This is, obviously, a very big question, and could be broken into parts or perhaps asked in different ways. I’ll answer it in the most straightforward way: The purpose of art is to gift the present into the future in a manner that only art can, which is to breathe art's unique truth telling out into the world, so that nothing can be hidden, not now, not ever. This is why art is the most effective, important and valued means for humans to connect across the ages, but also in the present.
Today, right now, art gives its recipients a deep view into their very way of being. What could be more valuable than this ability for us to see ourselves, affirm ourselves, affirm our views, the ones that define us and that we ourselves, all of us in our culture, in every action and choice shape and mold into being? Art both shows us what those large cultural choices are and it is the very shaping of those choices. This is why art is always deeply political. Each thing made is a choice and therefore a voice, a way of shaping the present. This kind of revealing that is so unique to art cannot simply be a matter of feelings that are there for our enjoyment or pleasure; it requires us to think and to feel in much more important ways than mere pleasure.
Art requires us to work for it, to be alert, to think, as opposed to entertainment, which does not, unless we distinctly decide to academicize it. We have to ask (ourselves) hard questions with art. Art holds this unique and, in my view, most authentic “voice” for humanity. It tells us who we are both in the present but also for generations to come. It unifies us in this way. I don’t think it shows us much in terms of progression, because I’m not yet convinced humanity has progressed, but it certainly shows us who we are, who we were, who we may have hoped we are or were, as the case may be. Art shows us these things through a kind of materiality that escapes everyday grammar and language.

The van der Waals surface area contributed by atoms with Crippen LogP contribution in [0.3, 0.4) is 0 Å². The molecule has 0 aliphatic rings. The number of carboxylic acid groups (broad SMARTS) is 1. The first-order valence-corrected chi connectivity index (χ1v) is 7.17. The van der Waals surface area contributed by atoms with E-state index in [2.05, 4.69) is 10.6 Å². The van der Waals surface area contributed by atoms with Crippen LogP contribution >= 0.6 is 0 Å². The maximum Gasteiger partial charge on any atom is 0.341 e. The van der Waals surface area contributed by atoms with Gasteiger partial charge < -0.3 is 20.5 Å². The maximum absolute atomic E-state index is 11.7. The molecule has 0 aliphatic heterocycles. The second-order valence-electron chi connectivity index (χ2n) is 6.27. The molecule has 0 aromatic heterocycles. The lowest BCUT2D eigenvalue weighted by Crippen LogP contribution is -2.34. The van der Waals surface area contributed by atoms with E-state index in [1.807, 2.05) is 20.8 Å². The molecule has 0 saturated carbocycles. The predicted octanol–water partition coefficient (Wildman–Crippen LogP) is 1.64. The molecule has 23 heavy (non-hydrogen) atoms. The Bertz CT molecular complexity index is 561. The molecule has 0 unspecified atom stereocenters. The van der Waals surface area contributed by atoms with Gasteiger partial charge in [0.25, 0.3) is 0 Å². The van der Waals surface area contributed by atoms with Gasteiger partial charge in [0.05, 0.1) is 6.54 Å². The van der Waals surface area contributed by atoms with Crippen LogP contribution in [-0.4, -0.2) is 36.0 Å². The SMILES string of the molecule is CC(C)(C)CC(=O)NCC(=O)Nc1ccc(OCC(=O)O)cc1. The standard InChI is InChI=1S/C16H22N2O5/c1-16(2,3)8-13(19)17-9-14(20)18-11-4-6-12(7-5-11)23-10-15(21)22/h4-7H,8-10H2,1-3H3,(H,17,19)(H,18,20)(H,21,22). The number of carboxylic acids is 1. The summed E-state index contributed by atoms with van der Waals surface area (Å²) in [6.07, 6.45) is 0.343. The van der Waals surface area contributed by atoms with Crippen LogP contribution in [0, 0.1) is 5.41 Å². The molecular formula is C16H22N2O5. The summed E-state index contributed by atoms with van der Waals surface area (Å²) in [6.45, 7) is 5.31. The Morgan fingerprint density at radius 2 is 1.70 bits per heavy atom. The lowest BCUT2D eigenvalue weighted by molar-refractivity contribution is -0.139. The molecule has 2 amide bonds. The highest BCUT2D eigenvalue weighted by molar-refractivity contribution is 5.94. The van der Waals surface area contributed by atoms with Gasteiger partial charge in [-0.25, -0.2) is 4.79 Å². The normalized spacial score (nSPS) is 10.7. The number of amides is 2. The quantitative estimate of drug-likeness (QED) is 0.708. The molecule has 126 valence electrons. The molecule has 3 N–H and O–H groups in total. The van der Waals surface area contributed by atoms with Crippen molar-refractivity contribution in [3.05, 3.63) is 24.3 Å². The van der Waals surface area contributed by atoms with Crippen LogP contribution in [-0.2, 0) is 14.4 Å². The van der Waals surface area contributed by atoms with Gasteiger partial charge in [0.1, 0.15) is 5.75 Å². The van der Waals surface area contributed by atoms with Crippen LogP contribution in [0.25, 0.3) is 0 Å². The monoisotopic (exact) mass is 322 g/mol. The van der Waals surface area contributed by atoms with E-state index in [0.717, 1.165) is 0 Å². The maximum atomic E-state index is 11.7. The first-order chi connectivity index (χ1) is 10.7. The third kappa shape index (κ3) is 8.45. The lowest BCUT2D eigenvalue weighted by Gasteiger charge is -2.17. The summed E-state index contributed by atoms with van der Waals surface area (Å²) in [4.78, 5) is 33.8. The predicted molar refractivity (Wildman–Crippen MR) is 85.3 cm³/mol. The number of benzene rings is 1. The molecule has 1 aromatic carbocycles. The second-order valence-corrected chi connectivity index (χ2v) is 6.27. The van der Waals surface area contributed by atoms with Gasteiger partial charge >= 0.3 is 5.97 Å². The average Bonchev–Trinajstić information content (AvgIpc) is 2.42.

Art wholly evades language and lives in the realm of the felt, the done, the very visceral reality of our bodies. Art is therefore akin to birth and death and sex and bodily functions, specifically bodily-emotions; the art experience is the one place where mind and body unite in both pure emotion and pure “thingliness”, the singular purpose of which, in my view, again, is to affirm the human experience across time in all its struggles, permutations, conflicts, inner and outer turmoil and many conflicting ideas and actions both at the interpersonal level and all the way up to the macro-historical and societal level.
When I walk into a museum, no matter the exhibition, no matter the era, no matter the work, I see gifts for the soul, time capsules to be opened by those willing to do so. This is why the purpose of art, in my view, cannot be separated from the "act of art". Art is participatory. If the viewers are not changing themselves, thinking, feeling, opening their minds and receiving then art will serve them no purpose whatsoever. This is one of the great crimes of contemporary art, that so many of its purveyors would like to stand in between this experience of the viewer and the art object and rather than fulfill the respectable role of bringing viewers closer to the experience of art they seek to distance them, to make art an erudite and academic process, when it is absolutely not; worse yet are the artists who rely on these devices of which we sadly find many. That line of thought is, perhaps, for another set of questions...